Tuesday, November 25, 2008

ESX Server beats Hyper-V in vConsolidate Performance Benchmark Numbers by up to 125%



The Internet is great. There is a wealth of information up there, and with a little bit of work, you can find the best nuggets of information. You can even find performance benchmarking information comparing VMware ESX Server and Hyper-V. Stick with me here as I try to explain:

Principled Technologies is a company whose mission is: To provide the best possible technology assessment services to our clients. Whether you’re a vendor of technology products—hardware, software, services, or Web sites—or a user of those products, we can help assess the product’s performance, quality, market readiness, and other key characteristics.

They have done a LOT of work benchmarking different products, software, and hardware, and their reports are thorough. Recently, they have published two papers that have some interesting correlations. In August, 2008, Principled Technologies (PT) released a paper commissioned by IBM that was designed to compare IBM and HP servers. To perform this comparison, they used Intel's vConsolidate Benchmarking tool with VMware ESX Server 3.5 U1 as the virtualization backend virtualization platform. In September, 2008, PT released a paper commissioned by Intel to show the differences between their X7460 and X7350 processors. They also used vConsolidate to benchmark these as well. One interesting note, they used Microsoft Windows Server 2008 with Hyper-V as the backend virtualization platform.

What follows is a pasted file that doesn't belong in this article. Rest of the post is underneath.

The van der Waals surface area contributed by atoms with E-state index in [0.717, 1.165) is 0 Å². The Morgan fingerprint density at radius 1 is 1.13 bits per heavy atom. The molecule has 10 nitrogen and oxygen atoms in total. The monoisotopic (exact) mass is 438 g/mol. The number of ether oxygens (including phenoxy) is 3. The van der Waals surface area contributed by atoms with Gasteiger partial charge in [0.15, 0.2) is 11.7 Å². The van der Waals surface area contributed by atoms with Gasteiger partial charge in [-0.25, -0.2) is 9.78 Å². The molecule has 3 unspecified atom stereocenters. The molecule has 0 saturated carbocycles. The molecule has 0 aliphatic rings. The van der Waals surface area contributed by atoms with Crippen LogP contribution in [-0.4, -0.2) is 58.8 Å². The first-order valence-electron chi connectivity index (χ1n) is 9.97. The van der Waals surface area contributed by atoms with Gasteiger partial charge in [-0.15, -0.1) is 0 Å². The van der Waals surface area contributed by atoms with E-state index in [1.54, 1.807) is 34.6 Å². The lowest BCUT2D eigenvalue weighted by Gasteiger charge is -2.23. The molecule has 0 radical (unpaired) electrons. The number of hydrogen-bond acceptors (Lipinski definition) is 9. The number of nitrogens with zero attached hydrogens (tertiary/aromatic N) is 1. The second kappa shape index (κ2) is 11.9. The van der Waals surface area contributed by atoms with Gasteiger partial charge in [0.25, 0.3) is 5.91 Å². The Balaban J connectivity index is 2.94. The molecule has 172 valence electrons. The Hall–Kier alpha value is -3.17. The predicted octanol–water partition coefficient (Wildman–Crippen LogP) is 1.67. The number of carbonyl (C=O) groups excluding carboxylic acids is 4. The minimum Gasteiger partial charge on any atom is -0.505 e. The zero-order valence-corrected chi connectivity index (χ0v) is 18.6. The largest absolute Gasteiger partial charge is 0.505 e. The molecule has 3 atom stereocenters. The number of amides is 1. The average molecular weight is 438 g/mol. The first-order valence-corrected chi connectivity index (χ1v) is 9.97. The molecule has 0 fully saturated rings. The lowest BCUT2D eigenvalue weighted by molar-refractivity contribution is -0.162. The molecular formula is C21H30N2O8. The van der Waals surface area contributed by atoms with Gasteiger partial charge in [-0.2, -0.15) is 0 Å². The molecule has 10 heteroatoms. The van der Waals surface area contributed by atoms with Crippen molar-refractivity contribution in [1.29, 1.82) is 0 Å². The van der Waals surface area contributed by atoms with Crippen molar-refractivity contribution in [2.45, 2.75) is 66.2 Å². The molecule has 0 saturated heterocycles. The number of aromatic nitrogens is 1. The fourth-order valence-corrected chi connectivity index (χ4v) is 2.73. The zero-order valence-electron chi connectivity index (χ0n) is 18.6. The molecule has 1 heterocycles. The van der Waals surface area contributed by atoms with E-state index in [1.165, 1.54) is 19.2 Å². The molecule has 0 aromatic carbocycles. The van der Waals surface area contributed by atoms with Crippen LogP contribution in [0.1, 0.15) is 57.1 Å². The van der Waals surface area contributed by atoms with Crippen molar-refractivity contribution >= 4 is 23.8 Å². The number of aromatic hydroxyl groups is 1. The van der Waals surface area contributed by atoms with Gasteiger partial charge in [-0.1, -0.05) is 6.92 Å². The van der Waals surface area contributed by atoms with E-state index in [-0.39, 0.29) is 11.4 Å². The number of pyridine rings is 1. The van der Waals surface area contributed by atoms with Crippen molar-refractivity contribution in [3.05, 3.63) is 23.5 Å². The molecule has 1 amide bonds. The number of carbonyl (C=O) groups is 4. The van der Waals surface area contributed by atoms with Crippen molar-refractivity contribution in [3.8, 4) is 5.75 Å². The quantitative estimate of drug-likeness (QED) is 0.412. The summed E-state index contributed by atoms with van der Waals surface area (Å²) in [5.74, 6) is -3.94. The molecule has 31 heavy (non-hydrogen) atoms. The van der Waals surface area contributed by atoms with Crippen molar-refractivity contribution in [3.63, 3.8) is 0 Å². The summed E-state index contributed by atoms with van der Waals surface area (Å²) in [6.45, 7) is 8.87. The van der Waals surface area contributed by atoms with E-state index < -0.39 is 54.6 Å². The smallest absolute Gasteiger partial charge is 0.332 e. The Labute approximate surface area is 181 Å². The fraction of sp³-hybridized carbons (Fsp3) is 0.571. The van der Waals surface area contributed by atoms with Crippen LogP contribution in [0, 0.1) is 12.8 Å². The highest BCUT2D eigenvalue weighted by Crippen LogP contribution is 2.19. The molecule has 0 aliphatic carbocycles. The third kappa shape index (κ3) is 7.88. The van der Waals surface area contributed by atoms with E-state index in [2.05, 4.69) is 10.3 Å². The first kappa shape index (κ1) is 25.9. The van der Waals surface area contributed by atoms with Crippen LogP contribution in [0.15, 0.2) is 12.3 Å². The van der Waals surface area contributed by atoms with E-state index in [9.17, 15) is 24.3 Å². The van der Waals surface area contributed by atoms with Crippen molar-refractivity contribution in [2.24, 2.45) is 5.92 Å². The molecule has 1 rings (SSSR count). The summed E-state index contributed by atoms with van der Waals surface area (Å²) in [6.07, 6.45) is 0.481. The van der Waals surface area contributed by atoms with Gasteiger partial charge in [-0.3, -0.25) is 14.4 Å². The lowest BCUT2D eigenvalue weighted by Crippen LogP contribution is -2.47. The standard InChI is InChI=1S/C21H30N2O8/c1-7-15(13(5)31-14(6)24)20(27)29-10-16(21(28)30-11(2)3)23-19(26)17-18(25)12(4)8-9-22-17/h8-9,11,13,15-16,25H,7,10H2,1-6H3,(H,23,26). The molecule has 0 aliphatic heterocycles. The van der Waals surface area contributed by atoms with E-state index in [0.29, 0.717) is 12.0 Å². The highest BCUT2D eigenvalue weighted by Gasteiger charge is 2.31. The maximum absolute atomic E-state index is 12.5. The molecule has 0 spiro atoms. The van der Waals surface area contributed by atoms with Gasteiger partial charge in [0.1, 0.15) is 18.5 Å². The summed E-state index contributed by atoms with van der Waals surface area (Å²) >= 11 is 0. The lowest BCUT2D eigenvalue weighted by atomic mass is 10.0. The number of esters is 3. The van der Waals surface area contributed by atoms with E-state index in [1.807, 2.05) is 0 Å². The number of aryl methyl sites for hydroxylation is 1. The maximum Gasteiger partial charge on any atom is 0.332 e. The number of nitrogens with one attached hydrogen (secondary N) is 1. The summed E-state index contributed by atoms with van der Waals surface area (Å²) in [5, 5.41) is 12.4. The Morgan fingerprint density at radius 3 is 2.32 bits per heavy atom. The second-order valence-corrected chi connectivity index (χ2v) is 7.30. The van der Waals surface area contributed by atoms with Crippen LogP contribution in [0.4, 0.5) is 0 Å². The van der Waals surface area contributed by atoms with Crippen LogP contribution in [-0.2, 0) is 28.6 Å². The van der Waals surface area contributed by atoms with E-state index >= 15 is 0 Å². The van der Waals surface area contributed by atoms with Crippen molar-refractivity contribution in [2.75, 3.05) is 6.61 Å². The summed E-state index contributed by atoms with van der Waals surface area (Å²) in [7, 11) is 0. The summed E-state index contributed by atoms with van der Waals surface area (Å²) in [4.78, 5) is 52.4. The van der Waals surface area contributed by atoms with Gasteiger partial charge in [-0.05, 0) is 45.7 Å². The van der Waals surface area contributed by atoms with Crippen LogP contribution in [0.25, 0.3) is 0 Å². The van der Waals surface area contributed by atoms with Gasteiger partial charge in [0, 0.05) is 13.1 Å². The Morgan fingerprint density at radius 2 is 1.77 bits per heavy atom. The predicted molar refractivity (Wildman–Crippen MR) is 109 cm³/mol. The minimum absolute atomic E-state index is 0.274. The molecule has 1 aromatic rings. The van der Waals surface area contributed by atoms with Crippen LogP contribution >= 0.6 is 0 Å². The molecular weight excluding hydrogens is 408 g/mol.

Intel's vConsolidate

Intel's vConsolidate is a 3rd party developed benchmarking tool, similar to VMmark, that can be used compare two separate platforms. They do this by creating a group of 5 VMs that consist of a consolidate stack unit or CSU. With the speeds and capacity of modern servers, one CSU will not max out the system resources. Therefore, you stack multiple CSUs on the system until the CPU processing approaches 100% utilization. Once there, you can aggregate and normalize the data to come out with a score. These VMs consist of the following: